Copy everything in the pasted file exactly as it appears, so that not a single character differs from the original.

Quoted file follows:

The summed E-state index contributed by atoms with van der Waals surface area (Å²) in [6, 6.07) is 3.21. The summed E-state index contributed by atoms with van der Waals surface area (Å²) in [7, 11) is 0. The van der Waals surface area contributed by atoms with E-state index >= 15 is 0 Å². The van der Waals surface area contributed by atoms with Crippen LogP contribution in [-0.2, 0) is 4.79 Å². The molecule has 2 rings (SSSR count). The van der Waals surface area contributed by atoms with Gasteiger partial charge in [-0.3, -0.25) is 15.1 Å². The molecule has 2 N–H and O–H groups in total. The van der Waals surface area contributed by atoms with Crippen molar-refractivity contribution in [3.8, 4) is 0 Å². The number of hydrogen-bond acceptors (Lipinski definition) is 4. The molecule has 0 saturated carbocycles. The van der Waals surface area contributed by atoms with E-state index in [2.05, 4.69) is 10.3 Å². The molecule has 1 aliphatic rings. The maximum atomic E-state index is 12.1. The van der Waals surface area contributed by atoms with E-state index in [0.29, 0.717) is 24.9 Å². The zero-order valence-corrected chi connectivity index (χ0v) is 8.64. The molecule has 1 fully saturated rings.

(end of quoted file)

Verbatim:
The summed E-state index contributed by atoms with van der Waals surface area (Å²) in [6, 6.07) is 3.21. The summed E-state index contributed by atoms with van der Waals surface area (Å²) in [7, 11) is 0. The van der Waals surface area contributed by atoms with E-state index >= 15 is 0 Å². The van der Waals surface area contributed by atoms with Crippen LogP contribution in [-0.2, 0) is 4.79 Å². The molecule has 2 rings (SSSR count). The van der Waals surface area contributed by atoms with Gasteiger partial charge in [-0.3, -0.25) is 15.1 Å². The molecule has 2 N–H and O–H groups in total. The van der Waals surface area contributed by atoms with Crippen molar-refractivity contribution in [3.8, 4) is 0 Å². The number of hydrogen-bond acceptors (Lipinski definition) is 4. The molecule has 0 saturated carbocycles. The van der Waals surface area contributed by atoms with E-state index in [2.05, 4.69) is 10.3 Å². The molecule has 1 aliphatic rings. The maximum atomic E-state index is 12.1. The van der Waals surface area contributed by atoms with E-state index in [0.29, 0.717) is 24.9 Å². The zero-order valence-corrected chi connectivity index (χ0v) is 8.64. The molecule has 1 fully saturated rings.